Louisiana Schoolgirls Told To Forgive Rapists on Field Trip, Sparks Outrage

Schoolgirls in Louisiana were allegedly told about "forgiving the offender" in rape cases as part of a controversial field trip to a local religious center.

At least 2,100 students from high schools across Baton Rouge attended what was promoted as a "College & Career Fair" on Tuesday, at the city's Living Faith Christian Center.

The event was organized by 29:11 Mentoring Families, a local Christian non-profit run by Tremaine Sterling.

However, according to Louisiana newspaper The Advocate, several parents later complained online about the program, with one saying her daughter felt "duped" into attending an event where she was "proselytized over and prayed over."

Living Faith Christian Center in Baton Rouge
This photo shows the Living Faith Christian Center in Baton Rouge. Schoolgirls were allegedly told about "forgiving the offender" in rape cases as part of a controversial field trip to the center. Google Street View

Brittney Byrant, a biology teacher at Woodlawn High, with a child at the same school, complained about what she claimed were gender-segregated talks for girls and boys.

On Facebook she said the girls were addressed by three women, who "talked about rape [and] forgiving the offender, suicide, prayer leadership and many more dark controversial topics. We had females in the bathrooms crying due to the topics of discussion."

Byrant claimed her transgender child, who identifies as male, was initially blocked from leaving the "girls talk." She added: "Other students poured water on top of transgender students' heads without any repercussions by any of the adults present."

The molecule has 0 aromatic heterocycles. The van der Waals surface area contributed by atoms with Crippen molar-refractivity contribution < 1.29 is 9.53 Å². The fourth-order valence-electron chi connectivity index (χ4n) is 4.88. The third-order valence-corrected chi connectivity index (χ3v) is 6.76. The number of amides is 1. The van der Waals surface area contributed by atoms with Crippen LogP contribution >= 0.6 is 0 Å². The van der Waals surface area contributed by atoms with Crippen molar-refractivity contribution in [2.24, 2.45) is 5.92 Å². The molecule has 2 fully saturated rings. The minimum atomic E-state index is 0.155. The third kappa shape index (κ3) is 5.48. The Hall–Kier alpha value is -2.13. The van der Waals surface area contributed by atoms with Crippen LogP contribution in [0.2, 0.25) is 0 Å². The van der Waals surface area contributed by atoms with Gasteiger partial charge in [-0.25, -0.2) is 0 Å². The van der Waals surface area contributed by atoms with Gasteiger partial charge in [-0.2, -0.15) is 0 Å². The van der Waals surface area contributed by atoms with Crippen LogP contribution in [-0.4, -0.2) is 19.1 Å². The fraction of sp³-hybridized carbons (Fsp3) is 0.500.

In contrast Bryant said at the event for boys "no topics were discussed," with male students instead taking part in a push-up competition with money as prizes.

Speaking to The Advocate Bryant explained why she had spoken out, stating: "I just want to bring to light what happened with the kids and the feelings they had."

Alexis Budyach, a Baton Rouge Magnet High senior, also complained about the event on Facebook.

She wrote: "The majority of students chose to attend this field trip on the promise of free food and the opportunity to skip class, however, the majority of students were not only disappointed by this event, but traumatized as well."

Bonnie Kersch, mother of a girl who attended, said her daughter didn't realize the event would be so religious. Kersch said: "She felt she was duped into thinking that she was going for a college and career fair, that she was proselytized over and prayed over."

In response to online criticism East Baton Rouge Parish school system released a statement describing the event as "an elevation of a traditional college and career fair."

They added: "We look forward to seeing what our over 2,100 student participants will continue to achieve with the resources and knowledge gained from this event."

Speaking to The Advocate Sterling, from 29:11 Mentoring Families, said the event was designed to give "resources and tools to young people as they prepare for their next steps after high school."

He continued: "We've received countless messages online and in person of support and appreciation for this event from attendees, and we are excited to continue offering this event in the future."

Newsweek has contacted East Baton Rouge Parish Public Schools, the Living Faith Christian Center and 29:11 Mentoring Families for comment.

In July, students at a West Virginia high school planned a walkout after learning they would be sent during school hours to an evangelical Christian revival assembly.

Separately, a parent was slammed for letting their daughter take a Hellfire Club branded water bottle, based on Netflix series Stranger Things, into a religious school.

Also, Newsweek has investigated the claim by former Republican House Speaker Newt Gingrich that "Biden is giving $500,000 grants to spread atheism overseas."